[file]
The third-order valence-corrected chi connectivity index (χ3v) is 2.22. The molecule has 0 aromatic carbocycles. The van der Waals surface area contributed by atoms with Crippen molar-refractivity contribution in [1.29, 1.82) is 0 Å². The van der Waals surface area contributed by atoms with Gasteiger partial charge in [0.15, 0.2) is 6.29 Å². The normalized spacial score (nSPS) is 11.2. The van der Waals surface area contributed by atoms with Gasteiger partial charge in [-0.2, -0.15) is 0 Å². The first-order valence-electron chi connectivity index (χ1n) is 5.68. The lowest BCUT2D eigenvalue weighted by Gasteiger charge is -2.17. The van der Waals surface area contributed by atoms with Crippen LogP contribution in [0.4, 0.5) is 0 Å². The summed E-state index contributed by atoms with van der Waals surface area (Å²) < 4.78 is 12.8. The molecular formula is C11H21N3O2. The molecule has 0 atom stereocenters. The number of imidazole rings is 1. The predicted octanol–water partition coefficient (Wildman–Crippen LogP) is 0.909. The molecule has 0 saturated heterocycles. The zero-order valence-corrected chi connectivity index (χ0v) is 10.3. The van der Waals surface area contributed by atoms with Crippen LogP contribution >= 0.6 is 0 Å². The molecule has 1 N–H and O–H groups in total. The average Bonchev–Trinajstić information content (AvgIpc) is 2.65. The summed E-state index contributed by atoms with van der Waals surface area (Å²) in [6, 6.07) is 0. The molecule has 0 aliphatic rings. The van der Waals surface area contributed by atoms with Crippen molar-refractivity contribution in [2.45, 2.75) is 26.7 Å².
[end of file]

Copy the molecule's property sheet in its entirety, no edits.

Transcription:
The third-order valence-corrected chi connectivity index (χ3v) is 2.22. The molecule has 0 aromatic carbocycles. The van der Waals surface area contributed by atoms with Crippen molar-refractivity contribution in [1.29, 1.82) is 0 Å². The van der Waals surface area contributed by atoms with Gasteiger partial charge in [0.15, 0.2) is 6.29 Å². The normalized spacial score (nSPS) is 11.2. The van der Waals surface area contributed by atoms with Gasteiger partial charge in [-0.2, -0.15) is 0 Å². The first-order valence-electron chi connectivity index (χ1n) is 5.68. The lowest BCUT2D eigenvalue weighted by Gasteiger charge is -2.17. The van der Waals surface area contributed by atoms with Crippen LogP contribution in [0.4, 0.5) is 0 Å². The summed E-state index contributed by atoms with van der Waals surface area (Å²) < 4.78 is 12.8. The molecular formula is C11H21N3O2. The molecule has 0 atom stereocenters. The number of imidazole rings is 1. The predicted octanol–water partition coefficient (Wildman–Crippen LogP) is 0.909. The molecule has 0 saturated heterocycles. The zero-order valence-corrected chi connectivity index (χ0v) is 10.3. The van der Waals surface area contributed by atoms with Crippen LogP contribution >= 0.6 is 0 Å². The molecule has 1 N–H and O–H groups in total. The average Bonchev–Trinajstić information content (AvgIpc) is 2.65. The summed E-state index contributed by atoms with van der Waals surface area (Å²) in [6, 6.07) is 0. The molecule has 0 aliphatic rings. The van der Waals surface area contributed by atoms with Crippen molar-refractivity contribution in [2.45, 2.75) is 26.7 Å².